Illegal in US wants to emmigrate

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Subject: Illegal in US wants to emmigrate
  I´m not sure why it is no longer possible to reply under the previous thread by this name, but since it´s not, I´m starting a new one.

I did go to the operations manual, in fact I double checked before I wrote my first reply.

The previous poster states Regulation R11(1) clearly says that if an applicant is lawfully admitted to any country for one year then applicant is eligible to file from that visa office.

Regulation R11(1) actually says: "the country where the applicant is residing, if the applicant has been lawfully admitted to that country for at least one year"

The difference between "is" and "has been" is enormous in this instance. (For what it´s worth, I am a native English speaker, and used to teach ESL). "has been" means the action, which began in the past, is still going on into the present. In other words, that the individual, was and continues to be, lawfully admitted. Any other interpretation violates the plain sense of the phrase.




[04-10-2004,20:50]
grendel
(in reply to: Illegal in US wants to emmigrate)
grendel,

Let´s review and understand R(11) again:

It states word to word -
==============================================
1) The country where the applicant is residing, if the applicant has been lawfully admitted to that country for at least one year; or

2) The applicant´s country of nationality, or if the applicant is stateless, their country of habitual residence other than a country where they are residing without having been lawfully admitted.
==============================================

Let´s interpret 1).
- If an applicant has a visa to enter US for two years and applicant is still residing at the time of applying with three years stay (i.e., one year overstay) then according to the construction of the sentence, the applicant HAS BEEN entered US legally (as per his visa) for at least one year and HE IS still residing (as per the requirement of filing from US) regardless of the status, then applicant is ELIGIBLE to apply. CIC has nothing to do with his status in the country from where he is filing as far as he is meeting the criteria as just discussed.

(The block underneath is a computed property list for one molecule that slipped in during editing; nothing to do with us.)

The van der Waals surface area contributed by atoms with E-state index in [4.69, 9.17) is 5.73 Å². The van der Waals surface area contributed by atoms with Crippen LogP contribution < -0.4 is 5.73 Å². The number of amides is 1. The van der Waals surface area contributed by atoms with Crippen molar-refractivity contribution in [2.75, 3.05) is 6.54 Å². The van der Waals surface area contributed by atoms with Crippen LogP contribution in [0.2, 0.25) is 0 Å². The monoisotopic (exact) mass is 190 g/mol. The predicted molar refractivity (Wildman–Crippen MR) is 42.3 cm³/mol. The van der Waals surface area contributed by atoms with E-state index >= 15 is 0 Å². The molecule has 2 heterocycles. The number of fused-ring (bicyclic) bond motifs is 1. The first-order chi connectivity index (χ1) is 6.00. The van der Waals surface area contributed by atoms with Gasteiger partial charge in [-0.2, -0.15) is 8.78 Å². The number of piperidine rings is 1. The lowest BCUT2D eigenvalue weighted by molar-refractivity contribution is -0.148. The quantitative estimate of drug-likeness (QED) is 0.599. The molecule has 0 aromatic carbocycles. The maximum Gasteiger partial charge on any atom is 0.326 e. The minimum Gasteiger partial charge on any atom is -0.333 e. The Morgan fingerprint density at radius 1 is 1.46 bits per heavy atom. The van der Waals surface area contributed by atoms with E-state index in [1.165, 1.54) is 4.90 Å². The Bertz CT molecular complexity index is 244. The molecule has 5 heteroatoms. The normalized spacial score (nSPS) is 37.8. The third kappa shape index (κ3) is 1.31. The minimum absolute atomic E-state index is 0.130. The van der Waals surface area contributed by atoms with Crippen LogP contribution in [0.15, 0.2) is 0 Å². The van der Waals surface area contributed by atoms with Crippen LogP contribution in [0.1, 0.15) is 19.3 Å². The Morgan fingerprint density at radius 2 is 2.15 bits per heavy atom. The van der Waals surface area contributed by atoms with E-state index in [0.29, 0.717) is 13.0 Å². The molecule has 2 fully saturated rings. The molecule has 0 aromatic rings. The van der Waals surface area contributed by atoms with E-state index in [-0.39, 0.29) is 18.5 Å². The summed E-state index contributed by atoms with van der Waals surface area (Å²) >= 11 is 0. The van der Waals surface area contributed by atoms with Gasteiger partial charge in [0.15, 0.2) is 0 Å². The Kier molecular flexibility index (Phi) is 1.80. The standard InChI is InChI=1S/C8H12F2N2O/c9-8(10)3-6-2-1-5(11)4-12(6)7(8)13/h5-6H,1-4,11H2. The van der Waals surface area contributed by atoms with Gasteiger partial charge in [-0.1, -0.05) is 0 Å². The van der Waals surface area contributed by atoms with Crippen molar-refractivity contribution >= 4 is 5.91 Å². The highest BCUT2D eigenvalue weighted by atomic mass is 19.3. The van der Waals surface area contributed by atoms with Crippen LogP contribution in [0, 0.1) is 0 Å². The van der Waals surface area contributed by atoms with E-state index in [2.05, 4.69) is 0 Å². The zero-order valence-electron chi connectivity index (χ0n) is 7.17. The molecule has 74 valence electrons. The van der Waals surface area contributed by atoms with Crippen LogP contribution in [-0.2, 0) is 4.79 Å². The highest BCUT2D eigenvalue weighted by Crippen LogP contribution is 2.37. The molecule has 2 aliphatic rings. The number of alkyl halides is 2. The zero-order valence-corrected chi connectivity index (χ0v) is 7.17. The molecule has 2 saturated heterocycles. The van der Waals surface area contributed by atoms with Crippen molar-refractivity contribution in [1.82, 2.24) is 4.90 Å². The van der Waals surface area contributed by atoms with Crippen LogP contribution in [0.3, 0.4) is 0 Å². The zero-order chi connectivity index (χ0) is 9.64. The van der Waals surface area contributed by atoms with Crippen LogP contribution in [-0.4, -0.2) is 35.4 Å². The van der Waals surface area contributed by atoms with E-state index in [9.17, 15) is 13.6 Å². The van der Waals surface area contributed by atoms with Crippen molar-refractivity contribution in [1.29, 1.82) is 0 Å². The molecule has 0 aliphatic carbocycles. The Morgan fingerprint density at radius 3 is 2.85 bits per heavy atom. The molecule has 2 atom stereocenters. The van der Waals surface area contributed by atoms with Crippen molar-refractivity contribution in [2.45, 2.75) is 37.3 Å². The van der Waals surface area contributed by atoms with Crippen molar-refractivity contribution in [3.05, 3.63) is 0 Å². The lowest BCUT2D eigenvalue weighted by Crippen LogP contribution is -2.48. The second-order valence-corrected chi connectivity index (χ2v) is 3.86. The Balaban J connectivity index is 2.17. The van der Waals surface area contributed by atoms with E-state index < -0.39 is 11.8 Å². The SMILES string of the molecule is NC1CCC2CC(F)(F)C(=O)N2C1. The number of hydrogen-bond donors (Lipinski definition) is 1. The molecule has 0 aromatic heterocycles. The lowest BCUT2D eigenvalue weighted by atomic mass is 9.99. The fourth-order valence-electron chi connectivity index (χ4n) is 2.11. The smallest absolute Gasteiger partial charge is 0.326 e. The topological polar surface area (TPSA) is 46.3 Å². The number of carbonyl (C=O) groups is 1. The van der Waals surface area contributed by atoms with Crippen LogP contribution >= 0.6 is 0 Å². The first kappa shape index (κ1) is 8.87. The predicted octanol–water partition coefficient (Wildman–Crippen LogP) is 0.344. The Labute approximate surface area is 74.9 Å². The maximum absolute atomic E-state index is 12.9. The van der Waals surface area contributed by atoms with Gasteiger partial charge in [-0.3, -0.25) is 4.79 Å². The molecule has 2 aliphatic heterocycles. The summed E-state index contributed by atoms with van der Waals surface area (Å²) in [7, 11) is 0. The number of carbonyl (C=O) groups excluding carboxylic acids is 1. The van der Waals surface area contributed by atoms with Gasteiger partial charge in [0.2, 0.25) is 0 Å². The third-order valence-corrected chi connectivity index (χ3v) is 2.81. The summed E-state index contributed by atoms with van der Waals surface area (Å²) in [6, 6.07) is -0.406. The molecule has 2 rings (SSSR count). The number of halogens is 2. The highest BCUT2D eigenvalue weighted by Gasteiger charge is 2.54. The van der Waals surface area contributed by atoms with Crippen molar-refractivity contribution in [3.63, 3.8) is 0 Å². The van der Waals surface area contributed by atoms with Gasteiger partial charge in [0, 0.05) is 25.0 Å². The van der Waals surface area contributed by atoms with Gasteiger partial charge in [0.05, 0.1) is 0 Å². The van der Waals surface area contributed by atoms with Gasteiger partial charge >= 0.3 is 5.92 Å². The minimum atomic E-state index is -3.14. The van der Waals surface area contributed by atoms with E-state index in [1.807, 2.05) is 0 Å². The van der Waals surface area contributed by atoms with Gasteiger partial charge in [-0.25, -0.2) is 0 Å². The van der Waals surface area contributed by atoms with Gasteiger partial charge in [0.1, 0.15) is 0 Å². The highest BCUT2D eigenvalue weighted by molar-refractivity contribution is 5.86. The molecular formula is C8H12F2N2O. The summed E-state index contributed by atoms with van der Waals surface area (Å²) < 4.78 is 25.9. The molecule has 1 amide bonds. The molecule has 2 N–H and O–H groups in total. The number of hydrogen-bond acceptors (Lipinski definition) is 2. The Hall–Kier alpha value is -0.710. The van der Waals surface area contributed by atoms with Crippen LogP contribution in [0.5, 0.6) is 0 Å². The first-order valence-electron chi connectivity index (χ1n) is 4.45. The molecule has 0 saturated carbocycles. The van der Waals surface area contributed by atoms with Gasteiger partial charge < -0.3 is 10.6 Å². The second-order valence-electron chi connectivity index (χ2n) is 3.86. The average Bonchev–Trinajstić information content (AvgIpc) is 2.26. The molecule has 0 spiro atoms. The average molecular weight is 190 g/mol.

Applicant SHOULD NOT HAVE any problems as far as the application eligibility is concerned.

By the way, I possess good knowledge of English, too. I have lived in developed countries and the linguistic errors native speakers commit are quite frequent.

[05-10-2004,01:33]
sanrup
(in reply to: Illegal in US wants to emmigrate)
grendel,

well let´s take a close look at the regulation u had quoted as follows in regard to where one may lodge an application for a Canadian immigrant visa:

Regulation R11(1) actually says: "the country where the applicant is residing, if the applicant has been lawfully admitted to that country for at least one year"

u´re absolutely right that "has been" means an action that occurred in the past and continues to the present. accordingly, a person who was legally admitted to such country for one year will always possess that fact (that they were legally admitted to such country for one year) in their immigration history, notwithstanding their current immigration status in that country.

if they had wanted the person to be presently in valid immigration status in the regulations, they should have stated "... has been lawfully admitted to that country for at least one year ... and continues to be in legal immigration status in such country."

thus, i see no requirement in the regulations for a valid legal immigration status at the time of filing. if poor beto has already gotten confused by our lengthy discussions on this issue, he should consult a Canadian immigration lawyer.


[06-10-2004,04:30]
Anonymous